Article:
proxy voting

DOL Proposed Regulations Would Reverse Trump-Era ESG and Proxy Voting Rules for Retirement Plan Fiduciaries

October 28, 2021
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Key insights on How ESG and Proxy Voting Rules for Retirement Plan Fiduciaries may be changing.

Thank you Isler Dare PC for permitting us to share this timely information on Deferred Compensation News

Executive summary

On October 13, 2021, the Department of Labor released proposed regulations entitled “Prudence and Loyalty in Selecting Plan Investments and Exercising Shareholder Rights” (the “Proposed Regulations”). The Proposed Regulations focus on the conduct of retirement plan fiduciaries with respect to their evaluation of environmental, social and governance (“ESG”) factors in plan investments, and their exercise of shareholder rights such as proxy voting. The Proposed Regulations represent the latest swing of the regulatory pendulum with respect to the use of ESG factors in making investment decisions for ERISA plans (Employee Retirement Income Security Act of 1974), and effectively reverse the regulations finalized by the Trump administration in November 2020 (the “2020 ESG Regulations”), in three key ways:

  • They affirmatively provide that retirement plan fiduciaries making an investment decision may consider ESG factors material to the risk/return analysis of that investment.
  • They permit ESG investing to be considered in the selection of which investment option should serve as a retirement plan’s qualified default investment alternative, or “QDIA.”
  • They ease the rules of when the so-called “tie-breaker” standard can be used, which permits fiduciaries to consider the collateral benefits of ESG factors, even if they are not material to the risk/return analysis of an investment option.

In addition, the Proposed Regulations remove limitations on the ability of retirement plan fiduciaries to exercise shareholder rights, such as proxy voting, in favor of more general duties of prudence and loyalty when exercising shareholder rights.

Consideration by plan fiduciaries of ESG factors in investment decisions historic backdrop to the new proposed regulations

One of the core principles under ERISA is that retirement plan fiduciaries must make investment decisions that are prudent, and that are solely in the interests of participants and beneficiaries, for the exclusive purpose of providing them with retirement benefits (and defraying reasonable plan expenses). As a result, retirement plan fiduciaries are not permitted to make investment decisions that sacrifice financial returns for other policy goals.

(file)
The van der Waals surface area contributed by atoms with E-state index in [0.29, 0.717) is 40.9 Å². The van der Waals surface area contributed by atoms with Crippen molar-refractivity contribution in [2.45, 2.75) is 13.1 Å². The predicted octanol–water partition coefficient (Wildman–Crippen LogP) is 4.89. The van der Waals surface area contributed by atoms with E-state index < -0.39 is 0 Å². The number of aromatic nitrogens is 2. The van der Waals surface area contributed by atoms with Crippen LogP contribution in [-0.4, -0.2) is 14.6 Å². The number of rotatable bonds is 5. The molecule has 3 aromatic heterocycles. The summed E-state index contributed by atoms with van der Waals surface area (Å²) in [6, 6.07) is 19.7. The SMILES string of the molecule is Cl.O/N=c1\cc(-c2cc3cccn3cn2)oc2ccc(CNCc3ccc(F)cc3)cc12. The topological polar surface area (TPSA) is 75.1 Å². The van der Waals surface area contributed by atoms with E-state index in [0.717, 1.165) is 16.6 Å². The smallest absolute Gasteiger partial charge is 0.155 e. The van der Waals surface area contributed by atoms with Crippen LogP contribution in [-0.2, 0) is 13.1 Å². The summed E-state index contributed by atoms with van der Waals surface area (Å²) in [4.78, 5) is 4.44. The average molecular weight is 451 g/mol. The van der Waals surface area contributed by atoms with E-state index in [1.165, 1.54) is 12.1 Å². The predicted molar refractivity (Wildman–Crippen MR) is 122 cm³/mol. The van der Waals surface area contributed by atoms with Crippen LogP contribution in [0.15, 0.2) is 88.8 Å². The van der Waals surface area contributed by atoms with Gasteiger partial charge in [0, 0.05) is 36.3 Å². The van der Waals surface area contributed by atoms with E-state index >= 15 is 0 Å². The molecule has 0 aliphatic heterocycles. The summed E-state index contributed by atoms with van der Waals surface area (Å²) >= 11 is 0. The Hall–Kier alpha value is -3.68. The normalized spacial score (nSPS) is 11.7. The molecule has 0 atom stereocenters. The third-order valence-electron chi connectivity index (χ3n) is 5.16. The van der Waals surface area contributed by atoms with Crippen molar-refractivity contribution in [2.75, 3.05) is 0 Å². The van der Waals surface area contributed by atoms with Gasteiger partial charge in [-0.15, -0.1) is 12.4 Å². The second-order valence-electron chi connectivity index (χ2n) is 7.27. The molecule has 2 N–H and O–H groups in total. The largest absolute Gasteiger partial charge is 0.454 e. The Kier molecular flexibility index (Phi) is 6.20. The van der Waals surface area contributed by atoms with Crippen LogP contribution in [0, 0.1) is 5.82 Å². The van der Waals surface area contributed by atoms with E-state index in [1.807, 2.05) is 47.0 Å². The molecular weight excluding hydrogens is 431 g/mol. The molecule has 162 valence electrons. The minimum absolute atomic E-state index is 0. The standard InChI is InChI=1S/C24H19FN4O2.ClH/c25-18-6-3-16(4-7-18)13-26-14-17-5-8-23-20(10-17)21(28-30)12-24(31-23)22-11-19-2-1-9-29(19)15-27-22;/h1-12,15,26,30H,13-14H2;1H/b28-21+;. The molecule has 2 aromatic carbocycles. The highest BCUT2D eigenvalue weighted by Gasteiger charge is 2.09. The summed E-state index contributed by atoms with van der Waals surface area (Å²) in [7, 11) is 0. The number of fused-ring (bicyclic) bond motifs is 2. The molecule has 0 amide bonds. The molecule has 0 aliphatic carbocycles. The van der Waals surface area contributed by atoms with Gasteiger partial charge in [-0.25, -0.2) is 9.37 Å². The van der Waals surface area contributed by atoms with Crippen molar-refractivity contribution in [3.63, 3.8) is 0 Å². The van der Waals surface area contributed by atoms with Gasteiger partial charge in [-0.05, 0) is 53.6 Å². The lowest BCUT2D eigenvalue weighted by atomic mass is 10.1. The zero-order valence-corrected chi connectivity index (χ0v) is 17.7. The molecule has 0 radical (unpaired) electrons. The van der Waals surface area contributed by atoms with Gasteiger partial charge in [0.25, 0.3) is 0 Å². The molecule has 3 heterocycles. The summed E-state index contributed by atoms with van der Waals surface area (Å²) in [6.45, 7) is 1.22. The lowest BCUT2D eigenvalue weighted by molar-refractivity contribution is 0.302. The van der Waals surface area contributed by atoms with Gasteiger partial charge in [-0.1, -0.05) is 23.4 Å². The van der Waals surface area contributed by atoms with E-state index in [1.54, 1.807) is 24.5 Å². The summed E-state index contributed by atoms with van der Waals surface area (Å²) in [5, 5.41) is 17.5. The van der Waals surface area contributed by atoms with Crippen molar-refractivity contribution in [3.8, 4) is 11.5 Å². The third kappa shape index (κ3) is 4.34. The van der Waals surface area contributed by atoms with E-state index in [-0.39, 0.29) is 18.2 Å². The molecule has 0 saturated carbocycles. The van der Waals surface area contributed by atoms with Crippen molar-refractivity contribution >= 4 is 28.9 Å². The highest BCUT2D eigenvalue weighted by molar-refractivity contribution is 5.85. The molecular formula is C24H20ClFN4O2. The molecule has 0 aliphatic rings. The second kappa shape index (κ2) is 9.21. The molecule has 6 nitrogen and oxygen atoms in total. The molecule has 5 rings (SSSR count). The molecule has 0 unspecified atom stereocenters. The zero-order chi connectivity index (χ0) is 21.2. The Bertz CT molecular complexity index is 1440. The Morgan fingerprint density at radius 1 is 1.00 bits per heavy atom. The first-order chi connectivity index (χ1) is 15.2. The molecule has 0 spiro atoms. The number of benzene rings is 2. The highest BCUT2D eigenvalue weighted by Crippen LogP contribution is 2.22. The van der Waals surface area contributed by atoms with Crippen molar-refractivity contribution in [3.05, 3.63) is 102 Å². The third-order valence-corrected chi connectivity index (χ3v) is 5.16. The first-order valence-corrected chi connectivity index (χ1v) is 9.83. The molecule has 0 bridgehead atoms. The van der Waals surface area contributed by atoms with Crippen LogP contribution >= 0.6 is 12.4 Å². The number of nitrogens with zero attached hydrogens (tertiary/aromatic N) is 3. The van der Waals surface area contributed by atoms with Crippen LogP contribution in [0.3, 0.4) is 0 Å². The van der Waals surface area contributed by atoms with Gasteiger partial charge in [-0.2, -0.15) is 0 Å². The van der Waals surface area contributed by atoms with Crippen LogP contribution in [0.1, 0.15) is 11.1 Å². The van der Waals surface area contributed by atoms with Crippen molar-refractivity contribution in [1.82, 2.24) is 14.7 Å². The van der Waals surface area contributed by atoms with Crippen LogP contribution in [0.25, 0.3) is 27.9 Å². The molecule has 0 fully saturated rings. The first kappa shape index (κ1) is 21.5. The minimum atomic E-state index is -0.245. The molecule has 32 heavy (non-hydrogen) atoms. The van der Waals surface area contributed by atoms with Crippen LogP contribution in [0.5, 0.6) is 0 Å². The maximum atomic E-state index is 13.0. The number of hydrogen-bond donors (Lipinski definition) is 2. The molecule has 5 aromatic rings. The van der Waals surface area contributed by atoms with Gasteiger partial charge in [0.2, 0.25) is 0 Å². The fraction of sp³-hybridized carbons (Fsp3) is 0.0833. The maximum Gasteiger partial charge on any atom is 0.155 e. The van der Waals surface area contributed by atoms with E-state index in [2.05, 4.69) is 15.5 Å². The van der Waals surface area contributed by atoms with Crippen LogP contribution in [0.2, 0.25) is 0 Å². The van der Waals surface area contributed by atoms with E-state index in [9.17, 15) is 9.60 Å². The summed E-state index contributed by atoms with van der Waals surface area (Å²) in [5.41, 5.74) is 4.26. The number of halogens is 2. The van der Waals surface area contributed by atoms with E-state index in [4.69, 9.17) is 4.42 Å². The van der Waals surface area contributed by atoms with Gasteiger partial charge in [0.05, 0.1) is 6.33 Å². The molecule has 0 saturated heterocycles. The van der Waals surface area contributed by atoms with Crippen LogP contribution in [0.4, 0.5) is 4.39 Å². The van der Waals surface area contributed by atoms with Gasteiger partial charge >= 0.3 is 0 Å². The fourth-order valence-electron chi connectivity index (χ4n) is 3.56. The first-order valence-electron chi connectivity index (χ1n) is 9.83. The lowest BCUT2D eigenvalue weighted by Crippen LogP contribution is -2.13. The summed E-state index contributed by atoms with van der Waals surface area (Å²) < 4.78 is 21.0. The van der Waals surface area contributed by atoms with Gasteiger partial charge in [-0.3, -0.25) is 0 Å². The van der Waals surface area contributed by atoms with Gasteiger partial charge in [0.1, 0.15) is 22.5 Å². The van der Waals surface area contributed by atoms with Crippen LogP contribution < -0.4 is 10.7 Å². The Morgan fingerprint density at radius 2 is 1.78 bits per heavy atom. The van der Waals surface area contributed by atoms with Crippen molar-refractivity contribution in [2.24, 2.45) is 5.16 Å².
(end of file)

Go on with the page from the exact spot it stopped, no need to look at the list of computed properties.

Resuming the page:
Over the last few decades, the DOL issued guidance that ESG factors could be taken into account for a retirement plan’s investments if the plan fiduciaries found such factors relevant to the risk/return analysis of those investments, or as a “tie-breaker” among investments that were otherwise indistinguishable in terms of risk/return analysis. The 2020 ESG Regulations focused on the importance of pecuniary factors only in making investment decisions; prohibited any fund with investment strategies that included ESG factors from being used as a plan’s QDIA; and heightened documentation requirements for a plan fiduciary selecting an investment by using ESG factors in a tie-breaker scenario.

Concerned that the 2020 ESG Regulations had created uncertainty and were having a chilling effect on the consideration of ESG factors, the Proposed Regulations authorize plan fiduciaries to consider all facts and circumstances of a particular investment that they consider to be material to the investment option’s risk/return analysis.

ESG factors material to an investment option’s risk/return analysis

The Proposed Regulations remove the concept of pecuniary factors in making investment decisions, and instead provide that prudent retirement plan fiduciaries may consider any factor that is material to the risk/return analysis of that investment, including the economic effect of climate change, or other ESG factors, on that investment option. In particular, the Proposed Regulations provide a list of three examples of ESG factors that can be considered by plan fiduciaries if they are material to the risk/return analysis:

  • Climate change-related factors, such as a corporation’s exposure to the physical and transitional risks of climate change or from the positive or negative effect of governmental regulations and policies addressing climate change;